Charissa Ong is a Malaysian author, having penned two best-sellers Midnight Monologues and Daylight Dialogues. Now, she’s back with a boxset Poethree O’ Clock. Thanks to Popular Malaysia, I had the chance to sit down and chat with Charissa about her works and all things writing! If you’re a fan, reader and/or aspiring writer, you definitely won’t want to miss this!
Could you tell us more about Poethree O’ Clock, and what each of the books are about?
The boxset is actually a collection of my two previous best-sellers, Midnight Monologues and Daylight Dialogues, and a new illustrated book called What Does Your Name Mean?. I wrote this specific new book (What Does Your Name Mean?) for people who are in an existential crisis, or have trouble understanding who they are. When I published the first two books, a lot of people found the love, relationships and family aspects relatable. But people also found the elements of self-help and self-actualisation in those two books interesting as well. Nowadays, millennials and Gen X find their identity through the media they consume. So they don’t really have their own true, unique identity that they can call their own.
In this book, it takes the reader through a journey from when they are born, trying to figure out his or her own identity from an identity given to you from other people (parents, friends etc.). It also talks about how people come and go in your life, and finding meaning. There are also some spaces where readers can journal in it. Actually, I have another customisable version of this book on another website called amazingfables.com, where you can actually pick the token and your name, and they’ll print it out for you. You can also pick a colour, and the whole book will represent that particular colour. It can be a customisable gift, and your name will turn up in the story.
These two (Midnight Monologues & Daylight Dialogues) are more of poetry. Midnight Monologues is the first one, and it’s a bit more melancholic. I wrote it because I broke up, so it’s quite sad. Daylight Dialogues is more of a dialogue between two people, so it’s a bit brighter, more “self-help” and contains more positivity. They both have almost the same structure, which is divided into three chapters, with short stories at the end. There are different types of poetry that I do, such as diminishing poetry, anagrams and two-sided poetry. Apparently, people read it and cry with their friends! *laughs* I’m not sure if I should feel bad, but I think it’s a good thing they can open up.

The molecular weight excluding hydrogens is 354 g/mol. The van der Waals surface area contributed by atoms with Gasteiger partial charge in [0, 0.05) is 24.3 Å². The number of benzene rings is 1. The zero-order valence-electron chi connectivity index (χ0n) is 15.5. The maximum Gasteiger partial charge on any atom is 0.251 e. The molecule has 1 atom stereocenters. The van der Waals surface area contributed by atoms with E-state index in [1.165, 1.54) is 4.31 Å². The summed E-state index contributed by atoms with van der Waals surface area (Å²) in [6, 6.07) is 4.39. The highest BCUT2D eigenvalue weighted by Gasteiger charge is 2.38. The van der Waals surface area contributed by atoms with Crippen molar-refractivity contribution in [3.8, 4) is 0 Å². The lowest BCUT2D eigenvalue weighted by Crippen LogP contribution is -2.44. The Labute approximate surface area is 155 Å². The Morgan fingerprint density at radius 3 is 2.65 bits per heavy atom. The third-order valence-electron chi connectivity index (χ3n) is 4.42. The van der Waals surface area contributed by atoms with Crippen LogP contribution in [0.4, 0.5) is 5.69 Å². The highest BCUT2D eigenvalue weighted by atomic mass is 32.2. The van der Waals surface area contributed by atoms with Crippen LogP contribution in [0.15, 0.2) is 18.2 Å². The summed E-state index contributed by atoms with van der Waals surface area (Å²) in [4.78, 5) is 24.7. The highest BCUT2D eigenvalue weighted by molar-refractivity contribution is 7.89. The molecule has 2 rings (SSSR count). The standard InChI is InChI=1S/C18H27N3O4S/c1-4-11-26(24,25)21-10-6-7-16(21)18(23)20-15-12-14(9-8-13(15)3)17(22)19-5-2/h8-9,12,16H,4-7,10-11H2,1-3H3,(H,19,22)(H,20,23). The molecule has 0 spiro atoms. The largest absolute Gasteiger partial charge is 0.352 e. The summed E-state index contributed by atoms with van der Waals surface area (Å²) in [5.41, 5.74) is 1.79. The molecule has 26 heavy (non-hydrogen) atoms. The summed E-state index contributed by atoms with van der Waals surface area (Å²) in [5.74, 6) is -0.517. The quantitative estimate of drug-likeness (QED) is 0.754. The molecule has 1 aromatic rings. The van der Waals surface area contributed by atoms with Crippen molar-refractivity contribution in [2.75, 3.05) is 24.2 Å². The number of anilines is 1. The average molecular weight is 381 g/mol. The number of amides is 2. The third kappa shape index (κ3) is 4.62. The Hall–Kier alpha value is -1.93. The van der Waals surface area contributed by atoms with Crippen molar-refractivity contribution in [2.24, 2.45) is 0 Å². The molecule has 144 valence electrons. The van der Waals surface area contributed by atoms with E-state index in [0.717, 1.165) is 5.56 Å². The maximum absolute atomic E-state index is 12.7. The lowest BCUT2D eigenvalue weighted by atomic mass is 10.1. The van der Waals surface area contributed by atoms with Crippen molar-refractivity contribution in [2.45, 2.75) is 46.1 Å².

As for why I wanted to create a boxset, it’s because nobody in Malaysia I know had done it, and I did it! It’s also a very nice closing to this set, so when I want to start the next series, it’ll probably be a bit different. In the end, my goal is to have this (Poethree O’ Clock) in the classical section, where it will last forever.
Out of the three books, do you have a favourite?
Actually, I like the second one (Daylight Dialogues) more. When you come up with your first book, there could be problems you still want to fix. After a while, you feel like your work gets better and better. I mean, when you read your first works you’re like “ugh, cringe”, right? But I also think with any book that comes later, that will be my favourite.
When did you start writing, and why? Did you receive any formal training?
No, I actually graduated in interactive media design at The One Academy, and now I’m with Boost as the Lead Product Designer. I was snubbed in this writing group on Facebook, where they looked down on me because I did not have “relevant” qualifications for publishing a book. So, it’s an “in your face” thing; if you’re really passionate about something, you can self-learn it, just do it, have the guts to fail, learn from it and just be better along the way. However, I read a lot by reading for about half an hour every day, and trying to read one book a week. Currently, I’m reading a 1000-page fantasy book, and I love it! It’s going to be a series or movie soon, and that’s also one of my goals: to have a movie adapted to my story!